Management of Corneal Scarring Secondary to Herpes Zoster Keratitis

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Abstract

Purpose:

To review the management of visually significant corneal scarring secondary to herpes zoster keratitis (HZK).

Methods:

Literature review.

Results:

Management options for visually significant corneal scarring secondary to HZK include scleral contact lenses, photorefractive or phototherapeutic keratectomy, lamellar keratoplasty, penetrating keratoplasty, and keratoprosthesis. Many authors recommend tarsorrhaphy in at-risk patients at the time of corneal transplantation. Most published studies either did not mention or did not use systemic antivirals at the time of surgery. Longer quiescent periods before surgical intervention may be associated with increased rates of graft survival. Reports of HZK recurrence after live-attenuated vaccine administration suggest that risks and benefits of the vaccine should be carefully considered. Overall, the prognosis of surgical intervention for corneal scarring due to HZK relies on appropriate patient selection and measures to ensure ocular surface stability. There remains a serious risk of ocular surface instability and corneal melt in these patients. Unfortunately, there is a lack of prospective studies in this area to guide clinical management.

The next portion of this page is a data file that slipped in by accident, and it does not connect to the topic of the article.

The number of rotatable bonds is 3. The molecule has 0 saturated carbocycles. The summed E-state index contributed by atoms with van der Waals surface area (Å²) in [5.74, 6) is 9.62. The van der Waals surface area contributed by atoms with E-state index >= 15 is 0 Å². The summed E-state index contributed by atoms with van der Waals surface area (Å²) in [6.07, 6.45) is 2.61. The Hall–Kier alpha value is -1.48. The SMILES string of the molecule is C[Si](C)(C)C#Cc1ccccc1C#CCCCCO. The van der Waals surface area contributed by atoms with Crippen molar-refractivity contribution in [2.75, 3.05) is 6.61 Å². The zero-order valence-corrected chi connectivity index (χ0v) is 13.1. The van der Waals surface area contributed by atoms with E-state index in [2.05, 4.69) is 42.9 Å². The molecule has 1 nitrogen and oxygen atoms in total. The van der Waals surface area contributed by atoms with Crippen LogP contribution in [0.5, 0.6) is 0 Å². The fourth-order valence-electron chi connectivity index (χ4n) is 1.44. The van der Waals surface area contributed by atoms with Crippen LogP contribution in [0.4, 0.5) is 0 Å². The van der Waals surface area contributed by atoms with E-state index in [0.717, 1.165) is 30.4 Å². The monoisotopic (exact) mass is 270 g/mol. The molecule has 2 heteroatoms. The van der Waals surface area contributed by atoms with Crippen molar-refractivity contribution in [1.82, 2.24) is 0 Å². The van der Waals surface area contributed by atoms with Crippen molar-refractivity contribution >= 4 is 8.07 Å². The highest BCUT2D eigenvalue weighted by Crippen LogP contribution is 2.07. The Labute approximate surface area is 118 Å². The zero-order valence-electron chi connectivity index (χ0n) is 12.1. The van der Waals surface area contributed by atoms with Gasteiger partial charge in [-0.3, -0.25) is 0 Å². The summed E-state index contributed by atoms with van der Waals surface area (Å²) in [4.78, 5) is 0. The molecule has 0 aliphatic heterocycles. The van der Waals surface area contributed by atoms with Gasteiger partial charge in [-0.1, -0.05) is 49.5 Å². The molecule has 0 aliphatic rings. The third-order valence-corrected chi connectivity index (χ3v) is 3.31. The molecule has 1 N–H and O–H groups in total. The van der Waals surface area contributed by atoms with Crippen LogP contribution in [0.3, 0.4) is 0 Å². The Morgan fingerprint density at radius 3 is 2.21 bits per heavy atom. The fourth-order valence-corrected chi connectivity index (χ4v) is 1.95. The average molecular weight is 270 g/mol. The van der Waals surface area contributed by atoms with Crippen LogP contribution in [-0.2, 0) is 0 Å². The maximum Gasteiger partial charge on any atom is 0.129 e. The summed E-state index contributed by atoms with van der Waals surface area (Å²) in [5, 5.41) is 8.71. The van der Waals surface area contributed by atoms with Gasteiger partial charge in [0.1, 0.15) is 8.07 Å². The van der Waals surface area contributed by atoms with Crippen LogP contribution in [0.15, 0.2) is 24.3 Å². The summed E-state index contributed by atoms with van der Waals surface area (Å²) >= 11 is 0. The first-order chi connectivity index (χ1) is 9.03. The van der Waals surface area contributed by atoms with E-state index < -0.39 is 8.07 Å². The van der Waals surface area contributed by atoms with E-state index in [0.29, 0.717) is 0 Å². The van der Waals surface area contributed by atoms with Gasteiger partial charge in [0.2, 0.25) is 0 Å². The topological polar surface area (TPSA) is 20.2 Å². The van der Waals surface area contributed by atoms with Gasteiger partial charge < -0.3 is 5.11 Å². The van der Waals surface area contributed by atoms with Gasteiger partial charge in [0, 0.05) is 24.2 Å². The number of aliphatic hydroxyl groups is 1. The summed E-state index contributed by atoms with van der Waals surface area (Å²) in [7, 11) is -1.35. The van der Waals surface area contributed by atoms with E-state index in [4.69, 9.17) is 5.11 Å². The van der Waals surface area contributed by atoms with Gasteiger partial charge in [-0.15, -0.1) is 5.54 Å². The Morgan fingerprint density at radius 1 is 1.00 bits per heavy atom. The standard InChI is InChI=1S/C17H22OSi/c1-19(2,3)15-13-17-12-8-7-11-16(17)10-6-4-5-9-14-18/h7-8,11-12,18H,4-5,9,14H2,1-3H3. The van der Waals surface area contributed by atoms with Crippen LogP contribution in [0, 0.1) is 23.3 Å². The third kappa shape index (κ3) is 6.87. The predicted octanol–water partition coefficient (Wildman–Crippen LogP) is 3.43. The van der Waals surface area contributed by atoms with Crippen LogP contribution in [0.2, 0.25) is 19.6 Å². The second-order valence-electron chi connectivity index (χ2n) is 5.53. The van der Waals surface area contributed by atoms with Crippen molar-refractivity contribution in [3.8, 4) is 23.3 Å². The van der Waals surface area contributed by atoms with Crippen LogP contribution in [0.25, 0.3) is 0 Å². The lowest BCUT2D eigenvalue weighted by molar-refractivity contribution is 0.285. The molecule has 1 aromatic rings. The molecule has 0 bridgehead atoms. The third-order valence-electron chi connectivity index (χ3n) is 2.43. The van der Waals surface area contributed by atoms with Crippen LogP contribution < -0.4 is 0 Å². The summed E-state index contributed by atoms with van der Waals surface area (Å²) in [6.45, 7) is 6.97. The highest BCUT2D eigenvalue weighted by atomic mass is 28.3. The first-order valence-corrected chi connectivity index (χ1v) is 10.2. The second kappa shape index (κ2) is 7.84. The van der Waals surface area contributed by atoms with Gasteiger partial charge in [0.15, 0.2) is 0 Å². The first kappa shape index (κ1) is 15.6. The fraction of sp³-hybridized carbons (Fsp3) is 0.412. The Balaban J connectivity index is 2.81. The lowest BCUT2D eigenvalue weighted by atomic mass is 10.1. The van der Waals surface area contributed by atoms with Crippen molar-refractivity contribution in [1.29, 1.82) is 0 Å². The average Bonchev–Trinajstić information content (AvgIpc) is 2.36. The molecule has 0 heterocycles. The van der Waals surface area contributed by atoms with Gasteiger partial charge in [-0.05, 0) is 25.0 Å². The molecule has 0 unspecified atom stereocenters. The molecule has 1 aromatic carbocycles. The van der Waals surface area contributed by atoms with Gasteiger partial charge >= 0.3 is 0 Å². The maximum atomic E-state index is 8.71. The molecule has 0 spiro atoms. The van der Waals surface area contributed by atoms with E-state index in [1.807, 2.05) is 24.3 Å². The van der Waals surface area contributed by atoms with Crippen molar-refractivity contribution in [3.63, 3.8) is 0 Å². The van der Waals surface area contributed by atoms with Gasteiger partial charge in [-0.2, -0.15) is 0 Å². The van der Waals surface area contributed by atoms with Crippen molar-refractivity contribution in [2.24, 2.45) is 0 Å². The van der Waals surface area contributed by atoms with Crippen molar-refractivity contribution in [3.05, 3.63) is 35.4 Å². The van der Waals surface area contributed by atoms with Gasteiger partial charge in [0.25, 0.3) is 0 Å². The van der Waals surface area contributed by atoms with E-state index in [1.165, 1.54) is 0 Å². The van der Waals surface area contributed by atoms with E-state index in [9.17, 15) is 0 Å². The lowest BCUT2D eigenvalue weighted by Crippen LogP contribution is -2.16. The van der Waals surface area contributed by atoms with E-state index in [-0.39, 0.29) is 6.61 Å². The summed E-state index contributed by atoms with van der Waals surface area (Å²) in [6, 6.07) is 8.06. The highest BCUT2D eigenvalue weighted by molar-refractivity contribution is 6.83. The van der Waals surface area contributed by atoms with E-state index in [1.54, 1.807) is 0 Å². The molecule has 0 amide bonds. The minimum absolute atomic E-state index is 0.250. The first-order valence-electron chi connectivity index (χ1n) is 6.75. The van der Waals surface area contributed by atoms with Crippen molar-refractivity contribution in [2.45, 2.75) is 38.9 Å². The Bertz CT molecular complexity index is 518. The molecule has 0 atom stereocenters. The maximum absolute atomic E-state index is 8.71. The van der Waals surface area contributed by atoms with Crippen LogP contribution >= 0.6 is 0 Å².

Conclusions:

Patients with visually significant corneal scarring secondary to HZK may have good outcomes with the appropriate medical and surgical considerations, particularly in the absence of active ocular surface disease and inflammation. Those with active disease may benefit from delaying surgical intervention until a satisfactory quiescent period has been achieved. Prospective studies, such as the proposed Zoster Eye Disease Study, are imperative for validating these principles and determining evidence-based management guidelines.

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